With Culture Day less that 48 hours away, things are down to the wire and today and tomorrow are full of preparation. With last week’s finals over, there’s little else to do on campus besides clean and practice cultural dancing (Nevermind the CAT my computer students have to take on Friday). I was assigned to the Savai’i house, and it has been pretty fascinating watching the routine take shape.
I admit I missed the first couple weeks of Culture Day practice, but that was mostly because I hadn’t been told about it or because there was, you know, teaching to be done. And then one day during interval, one of the other teachers got a little snappish about how I never show up to practice. I interpreted this as an invitation. So I started showing up.
It should be pointed out that I do little more than watch and occasionally take pictures during Culture Day practice. Occasionally Fiu, one of the other teachers assigned to Savai’i, will finish addressing the kids and then look at me and ask if I have anything to add, but I figure the Samoan kids got the Samoan dancing down better than I do.
I was in a musical or two growing up, and I’ve seen dance practice in The States. A choreography takes the company through the song step by step. The company learns those steps, commits them to memory, tries it from the top, moves on.
Here, there is no choreographer. Once it’s time to step, someone raises his hand, comes to the front, and demonstrates his suggestion for the next 8-count (my term). More often than not, the suggestion is accepted. The group learns that step, commits it to memory, tries it from the top. Then someone else raises his hand for the next part. So in the end, the routine is a string of different dance moves offered by many contributors.
Culture Day practice began with girls and boys separated. As we’ve gotten closer to actual Culture Day, more and more of our time is spent with both groups together. Separating made sense earlier on because the two groups sing and dance to the same song, the routine is different for each with a few exceptions.
At one point, one of my year 11 girls, Joanna, had to teach the 60 boys in the Sava’i house the part of the dance where the boys do the same moves as the girls. This was taught as a routine more in the American style of choreography. It was funny to see Joanna navigate the line between being giddy, almost flirty with the boys and controlling the situation and being a authority on that part of the dance. The boys were just as giggly.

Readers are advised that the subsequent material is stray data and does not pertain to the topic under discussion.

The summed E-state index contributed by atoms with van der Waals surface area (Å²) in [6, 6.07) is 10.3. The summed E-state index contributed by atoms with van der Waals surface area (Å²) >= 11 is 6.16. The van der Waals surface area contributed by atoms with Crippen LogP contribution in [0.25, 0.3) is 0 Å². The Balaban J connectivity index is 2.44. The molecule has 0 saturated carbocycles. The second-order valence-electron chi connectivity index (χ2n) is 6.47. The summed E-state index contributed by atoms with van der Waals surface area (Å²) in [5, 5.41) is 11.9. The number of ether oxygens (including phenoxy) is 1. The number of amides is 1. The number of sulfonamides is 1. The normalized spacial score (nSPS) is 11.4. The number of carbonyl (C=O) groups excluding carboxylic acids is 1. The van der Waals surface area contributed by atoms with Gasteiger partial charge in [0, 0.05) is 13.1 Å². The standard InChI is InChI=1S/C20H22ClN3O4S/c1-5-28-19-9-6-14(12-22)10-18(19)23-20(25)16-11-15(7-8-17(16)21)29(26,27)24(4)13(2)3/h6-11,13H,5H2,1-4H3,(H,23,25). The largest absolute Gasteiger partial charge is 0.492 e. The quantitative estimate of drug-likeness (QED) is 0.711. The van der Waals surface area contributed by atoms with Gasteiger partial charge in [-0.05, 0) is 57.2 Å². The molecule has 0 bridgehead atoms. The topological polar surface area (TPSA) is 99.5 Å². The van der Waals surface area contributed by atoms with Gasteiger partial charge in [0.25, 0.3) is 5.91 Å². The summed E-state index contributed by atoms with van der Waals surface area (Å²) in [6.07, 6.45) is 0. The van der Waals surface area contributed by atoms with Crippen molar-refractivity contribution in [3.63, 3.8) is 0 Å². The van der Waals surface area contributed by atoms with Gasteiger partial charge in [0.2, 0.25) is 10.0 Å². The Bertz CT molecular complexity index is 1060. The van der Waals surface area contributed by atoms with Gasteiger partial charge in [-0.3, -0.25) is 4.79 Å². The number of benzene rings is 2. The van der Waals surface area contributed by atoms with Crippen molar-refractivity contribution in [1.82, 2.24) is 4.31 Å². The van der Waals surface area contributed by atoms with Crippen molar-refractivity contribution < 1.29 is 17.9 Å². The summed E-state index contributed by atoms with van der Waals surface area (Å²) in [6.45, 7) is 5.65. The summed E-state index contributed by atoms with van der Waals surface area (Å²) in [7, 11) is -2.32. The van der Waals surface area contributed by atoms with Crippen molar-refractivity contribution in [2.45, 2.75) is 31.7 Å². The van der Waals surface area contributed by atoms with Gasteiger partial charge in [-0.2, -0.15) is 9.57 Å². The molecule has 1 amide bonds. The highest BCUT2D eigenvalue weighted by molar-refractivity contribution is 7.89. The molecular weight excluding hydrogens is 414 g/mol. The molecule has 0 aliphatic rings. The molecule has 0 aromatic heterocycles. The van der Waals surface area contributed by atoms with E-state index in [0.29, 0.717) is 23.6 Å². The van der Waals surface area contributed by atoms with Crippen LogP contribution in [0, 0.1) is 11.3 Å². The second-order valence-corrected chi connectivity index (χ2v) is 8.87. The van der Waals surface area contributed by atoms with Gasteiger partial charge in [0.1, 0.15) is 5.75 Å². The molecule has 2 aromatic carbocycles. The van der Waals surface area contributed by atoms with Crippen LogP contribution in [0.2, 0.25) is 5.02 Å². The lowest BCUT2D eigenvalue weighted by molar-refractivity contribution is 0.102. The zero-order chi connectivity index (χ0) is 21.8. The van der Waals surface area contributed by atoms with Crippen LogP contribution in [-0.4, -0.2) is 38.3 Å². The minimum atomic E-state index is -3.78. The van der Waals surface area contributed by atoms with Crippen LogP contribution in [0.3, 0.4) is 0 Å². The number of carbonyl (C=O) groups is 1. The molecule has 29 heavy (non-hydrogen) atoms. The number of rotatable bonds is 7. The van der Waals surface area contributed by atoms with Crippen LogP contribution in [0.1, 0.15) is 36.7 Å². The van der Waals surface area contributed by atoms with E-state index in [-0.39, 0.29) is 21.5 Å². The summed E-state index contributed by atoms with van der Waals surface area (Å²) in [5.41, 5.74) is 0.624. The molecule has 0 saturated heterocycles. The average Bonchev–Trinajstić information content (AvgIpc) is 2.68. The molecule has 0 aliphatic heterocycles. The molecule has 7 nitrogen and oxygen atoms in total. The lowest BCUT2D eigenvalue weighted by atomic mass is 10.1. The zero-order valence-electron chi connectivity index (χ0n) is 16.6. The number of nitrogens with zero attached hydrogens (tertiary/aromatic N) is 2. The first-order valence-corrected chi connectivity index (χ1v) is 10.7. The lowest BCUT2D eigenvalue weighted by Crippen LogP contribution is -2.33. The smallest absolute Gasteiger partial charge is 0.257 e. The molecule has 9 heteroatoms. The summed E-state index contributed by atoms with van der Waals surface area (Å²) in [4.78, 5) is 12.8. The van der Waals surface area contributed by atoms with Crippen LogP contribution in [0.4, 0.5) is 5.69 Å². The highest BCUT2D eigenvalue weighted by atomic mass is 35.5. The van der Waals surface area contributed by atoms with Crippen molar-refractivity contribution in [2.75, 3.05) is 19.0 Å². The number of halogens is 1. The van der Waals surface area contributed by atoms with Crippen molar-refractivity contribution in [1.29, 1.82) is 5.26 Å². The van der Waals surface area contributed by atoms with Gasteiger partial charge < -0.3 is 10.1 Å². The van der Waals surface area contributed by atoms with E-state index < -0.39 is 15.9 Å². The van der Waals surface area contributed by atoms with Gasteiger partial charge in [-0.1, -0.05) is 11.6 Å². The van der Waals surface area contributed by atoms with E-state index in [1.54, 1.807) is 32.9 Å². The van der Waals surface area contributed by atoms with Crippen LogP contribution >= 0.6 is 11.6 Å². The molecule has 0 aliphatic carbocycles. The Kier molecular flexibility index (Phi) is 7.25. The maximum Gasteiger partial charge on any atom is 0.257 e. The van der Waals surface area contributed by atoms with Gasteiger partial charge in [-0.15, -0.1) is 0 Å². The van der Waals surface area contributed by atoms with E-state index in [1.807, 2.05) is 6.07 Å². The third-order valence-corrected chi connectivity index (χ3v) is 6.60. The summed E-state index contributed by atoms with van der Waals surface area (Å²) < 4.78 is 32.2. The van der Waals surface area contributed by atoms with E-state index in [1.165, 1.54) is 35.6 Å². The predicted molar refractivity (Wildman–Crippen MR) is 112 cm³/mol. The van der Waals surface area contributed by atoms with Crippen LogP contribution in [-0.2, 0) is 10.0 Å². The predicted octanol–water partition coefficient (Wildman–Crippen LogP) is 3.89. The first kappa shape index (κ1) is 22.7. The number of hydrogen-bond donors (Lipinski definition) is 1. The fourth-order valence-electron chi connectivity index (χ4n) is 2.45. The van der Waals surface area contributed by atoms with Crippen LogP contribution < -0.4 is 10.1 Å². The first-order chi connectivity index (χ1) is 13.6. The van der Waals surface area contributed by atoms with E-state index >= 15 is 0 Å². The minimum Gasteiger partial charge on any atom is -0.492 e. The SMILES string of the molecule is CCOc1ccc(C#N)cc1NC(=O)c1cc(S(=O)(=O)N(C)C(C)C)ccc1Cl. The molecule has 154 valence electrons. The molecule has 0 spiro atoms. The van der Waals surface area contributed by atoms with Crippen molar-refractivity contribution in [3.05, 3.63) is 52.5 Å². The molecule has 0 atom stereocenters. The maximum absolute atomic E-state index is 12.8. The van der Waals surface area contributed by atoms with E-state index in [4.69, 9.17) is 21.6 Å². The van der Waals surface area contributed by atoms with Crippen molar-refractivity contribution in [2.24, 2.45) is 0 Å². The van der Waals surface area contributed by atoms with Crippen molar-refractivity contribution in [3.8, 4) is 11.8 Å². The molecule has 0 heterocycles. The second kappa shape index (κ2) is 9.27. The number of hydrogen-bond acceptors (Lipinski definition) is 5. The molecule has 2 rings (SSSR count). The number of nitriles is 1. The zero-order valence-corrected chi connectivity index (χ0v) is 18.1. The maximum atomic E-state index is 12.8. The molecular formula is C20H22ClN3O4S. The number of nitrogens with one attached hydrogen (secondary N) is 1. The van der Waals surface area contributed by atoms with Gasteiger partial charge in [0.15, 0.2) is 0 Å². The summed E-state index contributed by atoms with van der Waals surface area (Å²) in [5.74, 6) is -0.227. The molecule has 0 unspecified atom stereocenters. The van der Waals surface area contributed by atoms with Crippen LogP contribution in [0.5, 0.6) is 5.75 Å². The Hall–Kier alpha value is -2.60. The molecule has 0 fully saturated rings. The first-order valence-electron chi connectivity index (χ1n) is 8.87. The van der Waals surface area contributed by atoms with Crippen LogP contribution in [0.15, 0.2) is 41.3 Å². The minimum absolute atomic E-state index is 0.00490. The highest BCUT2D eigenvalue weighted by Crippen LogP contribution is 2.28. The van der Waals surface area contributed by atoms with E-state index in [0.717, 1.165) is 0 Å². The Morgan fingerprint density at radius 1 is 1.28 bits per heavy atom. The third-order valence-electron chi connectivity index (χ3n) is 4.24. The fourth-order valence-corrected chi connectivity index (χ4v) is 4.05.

The collectivist choreography plays itself out on a larger scale in terms of the choosing the songs and the overall structure of the routine. After the students had done a full run-through of the routine last week, Fiu walked over to Talapusi and said, “Why don’t we add in another song?” So Talapusi nodded and walked over and sang the song with the kids, and made sure everyone knew it.
I’m not entirely sure how everybody knows every Samoan song. I don’t know what the equivalent would be in The States. We have our own patriotic songs, but there aren’t that many. I’m also not sure how groups ensure they’re not singing the same song as another group.
But it always goes back to that conversation Blakey and I had about how it almost seems like Samoans have their own language they use to communicate with one another. Oh wait, they do. Still fascinating though.
I hope you’re bringing your contribution to the routine. Pictures below.
Boys practicing. Wearing their matching red Jandals.
One of my year 12 students, Pene, leading practice.
Combined practice. Girls in the front and back. Boys in the middle. This is actually looking at the formation sideways. Typically, boys would be in the center and girls would be on either side.
Pene leading singing practice.
1 year ago